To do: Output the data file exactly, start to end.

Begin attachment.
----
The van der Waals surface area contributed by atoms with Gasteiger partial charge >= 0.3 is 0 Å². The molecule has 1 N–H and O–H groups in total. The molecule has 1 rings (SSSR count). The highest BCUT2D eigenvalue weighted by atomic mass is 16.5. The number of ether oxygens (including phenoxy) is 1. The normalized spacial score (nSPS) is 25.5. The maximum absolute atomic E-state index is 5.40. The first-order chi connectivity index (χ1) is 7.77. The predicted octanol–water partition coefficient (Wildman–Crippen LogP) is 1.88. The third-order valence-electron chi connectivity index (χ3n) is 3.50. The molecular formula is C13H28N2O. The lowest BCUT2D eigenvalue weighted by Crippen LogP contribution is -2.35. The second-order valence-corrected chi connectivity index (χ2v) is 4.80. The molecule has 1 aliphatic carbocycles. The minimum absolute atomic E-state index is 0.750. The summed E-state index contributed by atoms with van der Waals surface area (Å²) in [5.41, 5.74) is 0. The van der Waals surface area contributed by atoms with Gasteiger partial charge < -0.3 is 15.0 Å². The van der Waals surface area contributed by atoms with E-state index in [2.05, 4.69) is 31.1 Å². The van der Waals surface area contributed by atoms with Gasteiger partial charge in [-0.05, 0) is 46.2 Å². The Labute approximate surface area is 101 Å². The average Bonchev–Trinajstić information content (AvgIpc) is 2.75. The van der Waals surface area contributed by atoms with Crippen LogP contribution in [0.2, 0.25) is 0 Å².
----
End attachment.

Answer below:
The van der Waals surface area contributed by atoms with Gasteiger partial charge >= 0.3 is 0 Å². The molecule has 1 N–H and O–H groups in total. The molecule has 1 rings (SSSR count). The highest BCUT2D eigenvalue weighted by atomic mass is 16.5. The number of ether oxygens (including phenoxy) is 1. The normalized spacial score (nSPS) is 25.5. The maximum absolute atomic E-state index is 5.40. The first-order chi connectivity index (χ1) is 7.77. The predicted octanol–water partition coefficient (Wildman–Crippen LogP) is 1.88. The third-order valence-electron chi connectivity index (χ3n) is 3.50. The molecular formula is C13H28N2O. The lowest BCUT2D eigenvalue weighted by Crippen LogP contribution is -2.35. The second-order valence-corrected chi connectivity index (χ2v) is 4.80. The molecule has 1 aliphatic carbocycles. The minimum absolute atomic E-state index is 0.750. The summed E-state index contributed by atoms with van der Waals surface area (Å²) in [5.41, 5.74) is 0. The van der Waals surface area contributed by atoms with Gasteiger partial charge < -0.3 is 15.0 Å². The van der Waals surface area contributed by atoms with E-state index in [2.05, 4.69) is 31.1 Å². The van der Waals surface area contributed by atoms with Gasteiger partial charge in [-0.05, 0) is 46.2 Å². The Labute approximate surface area is 101 Å². The average Bonchev–Trinajstić information content (AvgIpc) is 2.75. The van der Waals surface area contributed by atoms with Crippen LogP contribution in [0.2, 0.25) is 0 Å².